Here’s why Vedic scholars often disagree with mythologists.
Such disagreements have a long history and they have cropped up all over India’s history. Essentially, it is a philosophy-mythology gap.
Philosophy and mythology are dependent on each other to some extent. Mythology often provides the language in which philosophical ideas are conveyed. Mythologists in every age have used characters of the epics to communicate higher ideas. On the other hand, philosophy goes into the making of myths. It provides the world in which stories take place. Part of the charm of the Mahabharata is that it is so much more than a good vs evil story. It gets its nuance from India’s rich philosophical traditions.
Disagreements between Vedic scholars and mythologists arise whenever the equation becomes a power struggle. It happens when instead of working to power each other, these ideas begin to assert themselves as standalone ways of life.
During India’s freedom struggle, there were many scholars who tried to find a uniting presence around which all Hindus could be rallied.
Dayanand Saraswati, the founder of Arya Samaj, did so by rejecting Puranic literature and focusing on what he believed to be the divinity and purity of the Vedas. His views were coloured to some extent by prevailing ideas of racial identity, but he never made a secret of his disdain for Puranic literature. He considered them the reason behind the intellectual decline of India. What he proposed was turning Hinduism into something resembling a monotheistic faith and uniting all Hindus under that banner. His goal of course was to unite India, something he did not think was possible if his co-religionists remained as diverse as they were.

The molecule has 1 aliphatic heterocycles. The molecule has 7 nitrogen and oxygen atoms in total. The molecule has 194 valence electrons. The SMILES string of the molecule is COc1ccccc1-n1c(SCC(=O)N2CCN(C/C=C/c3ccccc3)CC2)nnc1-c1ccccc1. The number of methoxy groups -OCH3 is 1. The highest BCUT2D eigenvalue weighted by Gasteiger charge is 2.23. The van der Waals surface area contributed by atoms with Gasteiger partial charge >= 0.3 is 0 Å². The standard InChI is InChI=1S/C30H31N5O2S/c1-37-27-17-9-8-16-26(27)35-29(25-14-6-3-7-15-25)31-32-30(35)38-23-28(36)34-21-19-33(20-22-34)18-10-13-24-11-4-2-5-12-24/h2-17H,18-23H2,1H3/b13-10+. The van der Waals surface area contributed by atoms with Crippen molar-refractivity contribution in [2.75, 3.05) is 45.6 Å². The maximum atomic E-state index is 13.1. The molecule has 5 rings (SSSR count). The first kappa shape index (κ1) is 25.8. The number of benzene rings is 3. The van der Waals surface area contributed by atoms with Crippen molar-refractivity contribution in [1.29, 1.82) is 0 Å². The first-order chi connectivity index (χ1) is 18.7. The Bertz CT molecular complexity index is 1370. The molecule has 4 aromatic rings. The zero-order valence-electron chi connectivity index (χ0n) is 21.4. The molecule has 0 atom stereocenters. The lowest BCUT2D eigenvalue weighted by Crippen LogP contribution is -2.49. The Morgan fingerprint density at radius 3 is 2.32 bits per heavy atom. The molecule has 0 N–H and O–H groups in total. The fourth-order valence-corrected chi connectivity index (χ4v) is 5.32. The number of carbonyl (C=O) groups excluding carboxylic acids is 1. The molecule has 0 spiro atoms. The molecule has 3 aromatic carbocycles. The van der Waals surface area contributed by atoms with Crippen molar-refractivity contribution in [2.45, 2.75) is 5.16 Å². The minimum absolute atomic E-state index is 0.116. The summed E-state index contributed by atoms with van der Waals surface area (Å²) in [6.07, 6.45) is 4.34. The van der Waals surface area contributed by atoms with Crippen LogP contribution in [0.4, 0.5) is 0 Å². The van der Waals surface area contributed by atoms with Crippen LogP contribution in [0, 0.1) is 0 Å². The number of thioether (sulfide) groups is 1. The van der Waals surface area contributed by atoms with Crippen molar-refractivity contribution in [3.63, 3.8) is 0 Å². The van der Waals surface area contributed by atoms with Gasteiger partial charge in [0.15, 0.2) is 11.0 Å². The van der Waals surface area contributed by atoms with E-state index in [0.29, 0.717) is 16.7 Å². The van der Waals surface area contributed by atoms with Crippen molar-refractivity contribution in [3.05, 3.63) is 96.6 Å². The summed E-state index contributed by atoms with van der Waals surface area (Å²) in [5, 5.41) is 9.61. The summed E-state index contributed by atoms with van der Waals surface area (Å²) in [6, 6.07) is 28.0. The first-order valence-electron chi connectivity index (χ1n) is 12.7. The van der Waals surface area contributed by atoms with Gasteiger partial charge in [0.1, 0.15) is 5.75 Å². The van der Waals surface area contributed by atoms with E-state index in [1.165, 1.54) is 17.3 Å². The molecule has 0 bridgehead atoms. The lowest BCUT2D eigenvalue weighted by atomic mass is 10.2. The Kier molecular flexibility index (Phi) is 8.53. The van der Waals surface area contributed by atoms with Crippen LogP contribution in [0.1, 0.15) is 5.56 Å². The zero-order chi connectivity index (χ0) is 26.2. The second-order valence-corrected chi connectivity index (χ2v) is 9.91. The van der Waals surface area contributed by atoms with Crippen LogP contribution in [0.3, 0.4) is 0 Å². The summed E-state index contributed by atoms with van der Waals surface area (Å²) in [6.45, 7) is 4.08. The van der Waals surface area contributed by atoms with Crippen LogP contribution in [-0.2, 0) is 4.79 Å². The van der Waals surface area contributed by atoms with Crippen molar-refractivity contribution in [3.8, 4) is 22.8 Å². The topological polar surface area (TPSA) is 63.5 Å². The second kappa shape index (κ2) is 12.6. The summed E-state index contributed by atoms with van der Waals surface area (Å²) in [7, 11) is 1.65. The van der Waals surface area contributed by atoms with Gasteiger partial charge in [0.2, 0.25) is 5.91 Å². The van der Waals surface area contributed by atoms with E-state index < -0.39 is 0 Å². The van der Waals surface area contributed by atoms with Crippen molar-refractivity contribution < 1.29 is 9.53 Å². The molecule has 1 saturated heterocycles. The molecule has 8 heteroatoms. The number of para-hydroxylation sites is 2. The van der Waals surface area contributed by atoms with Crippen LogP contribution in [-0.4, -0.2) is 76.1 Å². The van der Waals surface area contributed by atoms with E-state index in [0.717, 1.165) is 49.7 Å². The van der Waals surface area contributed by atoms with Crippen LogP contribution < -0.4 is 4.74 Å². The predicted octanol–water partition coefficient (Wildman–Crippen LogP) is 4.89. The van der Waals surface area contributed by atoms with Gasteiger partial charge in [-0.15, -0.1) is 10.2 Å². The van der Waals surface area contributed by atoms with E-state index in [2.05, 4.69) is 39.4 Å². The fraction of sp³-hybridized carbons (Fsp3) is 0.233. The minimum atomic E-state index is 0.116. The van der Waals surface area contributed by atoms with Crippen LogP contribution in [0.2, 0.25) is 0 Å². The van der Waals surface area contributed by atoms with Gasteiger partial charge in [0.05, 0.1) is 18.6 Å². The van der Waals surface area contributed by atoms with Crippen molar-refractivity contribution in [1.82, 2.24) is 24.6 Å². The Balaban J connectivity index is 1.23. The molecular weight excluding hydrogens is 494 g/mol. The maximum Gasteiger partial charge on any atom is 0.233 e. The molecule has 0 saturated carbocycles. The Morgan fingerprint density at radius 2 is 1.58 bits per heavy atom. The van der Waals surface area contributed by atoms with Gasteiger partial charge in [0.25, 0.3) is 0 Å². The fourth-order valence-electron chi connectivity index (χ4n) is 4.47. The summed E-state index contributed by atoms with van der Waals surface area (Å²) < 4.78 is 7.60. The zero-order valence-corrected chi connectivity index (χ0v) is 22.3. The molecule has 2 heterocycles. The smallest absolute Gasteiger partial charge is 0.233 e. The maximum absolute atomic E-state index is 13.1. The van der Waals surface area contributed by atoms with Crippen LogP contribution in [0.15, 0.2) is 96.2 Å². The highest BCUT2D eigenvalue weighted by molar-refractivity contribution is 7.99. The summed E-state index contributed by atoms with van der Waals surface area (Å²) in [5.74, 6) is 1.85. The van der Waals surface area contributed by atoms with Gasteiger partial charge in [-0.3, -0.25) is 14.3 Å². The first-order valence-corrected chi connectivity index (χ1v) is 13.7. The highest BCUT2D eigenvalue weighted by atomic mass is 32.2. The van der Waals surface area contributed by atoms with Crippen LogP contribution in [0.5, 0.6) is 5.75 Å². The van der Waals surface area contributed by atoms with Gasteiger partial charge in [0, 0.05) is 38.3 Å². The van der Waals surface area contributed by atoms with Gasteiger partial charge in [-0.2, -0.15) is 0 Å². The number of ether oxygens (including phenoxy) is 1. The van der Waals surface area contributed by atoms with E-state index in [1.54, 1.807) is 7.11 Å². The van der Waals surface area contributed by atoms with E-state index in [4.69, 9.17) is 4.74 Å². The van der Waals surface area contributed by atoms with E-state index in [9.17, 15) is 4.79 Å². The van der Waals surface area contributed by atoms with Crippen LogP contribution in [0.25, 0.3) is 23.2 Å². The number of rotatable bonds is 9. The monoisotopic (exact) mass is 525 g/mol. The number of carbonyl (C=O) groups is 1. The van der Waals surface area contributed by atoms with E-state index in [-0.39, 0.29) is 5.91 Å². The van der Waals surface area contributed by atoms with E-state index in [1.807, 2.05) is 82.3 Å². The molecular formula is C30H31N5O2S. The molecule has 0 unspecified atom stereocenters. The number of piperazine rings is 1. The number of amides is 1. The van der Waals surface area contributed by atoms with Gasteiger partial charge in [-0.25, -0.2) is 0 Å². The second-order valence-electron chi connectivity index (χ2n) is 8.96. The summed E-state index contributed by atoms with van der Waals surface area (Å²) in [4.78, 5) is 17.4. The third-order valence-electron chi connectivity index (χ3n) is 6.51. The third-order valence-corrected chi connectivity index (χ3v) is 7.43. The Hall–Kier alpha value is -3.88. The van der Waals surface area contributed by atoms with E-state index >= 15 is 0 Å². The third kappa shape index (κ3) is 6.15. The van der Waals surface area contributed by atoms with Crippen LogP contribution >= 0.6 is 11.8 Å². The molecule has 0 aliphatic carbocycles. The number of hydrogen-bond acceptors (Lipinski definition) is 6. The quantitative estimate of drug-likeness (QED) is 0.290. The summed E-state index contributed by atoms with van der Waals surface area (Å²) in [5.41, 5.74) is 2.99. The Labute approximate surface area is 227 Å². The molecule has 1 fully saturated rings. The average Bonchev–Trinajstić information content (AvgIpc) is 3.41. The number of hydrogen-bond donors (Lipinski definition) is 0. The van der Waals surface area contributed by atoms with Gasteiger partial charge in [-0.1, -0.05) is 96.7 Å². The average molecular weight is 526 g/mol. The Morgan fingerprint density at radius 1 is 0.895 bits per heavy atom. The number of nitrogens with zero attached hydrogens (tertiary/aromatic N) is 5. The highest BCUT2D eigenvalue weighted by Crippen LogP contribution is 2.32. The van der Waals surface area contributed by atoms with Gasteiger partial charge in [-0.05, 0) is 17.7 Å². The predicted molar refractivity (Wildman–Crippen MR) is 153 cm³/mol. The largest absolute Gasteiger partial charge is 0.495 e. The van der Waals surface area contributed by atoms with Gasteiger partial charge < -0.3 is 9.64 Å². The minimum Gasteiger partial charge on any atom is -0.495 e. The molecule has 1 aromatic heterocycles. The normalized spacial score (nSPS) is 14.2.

Later, Swami Vivekananda attempted something similar when he built his own philosophy from Vedic roots and what his master Ramakrishna Paramhamsa had taught him. He asked Hindus everywhere to make the Upanishads the central article of their faith.
You must remember that what the Bible is to the Christians, what the Koran is to the Mohammedans, what the Tripitaka is to the Buddhist, what the Zend Avesta is to the Parsees, these Upanishads are to us. These and nothing but these are our scriptures. The Purânas, the Tantras, and all the other books, even the Vyasa-Sutras, are of secondary, tertiary authority, but primary are the Vedas.
And it is not as if no attempts have been made to use mythology as the great unifying influence. We have all heard of Mahatma Gandhi’s idea of Ram Rajya and Lokmanya Tilak’s propitiation of Ganesha — lord of the people — for the purposes of instilling a love of India and freedom.
By and large, mythology seems to have worked more. Even in present-day India, mythology is a more potent cultural strain than philosophy is. Even today, there is no dearth of people who will be uncomfortable with the fact that this country is more comfortable with the ever-changing nature of stories than it is with talk of unifying influences.
In India at least, popular religion is one of the forces that keeps people together. And it is not just Hinduism. I am talking about a culture of devotion that pervades faiths and manifests as gods, temples, saints, seers, holy men, cults, street-side worship, and the general tendency to see the sacred everywhere.
Philosophical sophistication, which Vedic thought represents, is less appealing because it takes more effort to absorb. Think about it — it takes more effort to think than it takes to sing. Hence the differences.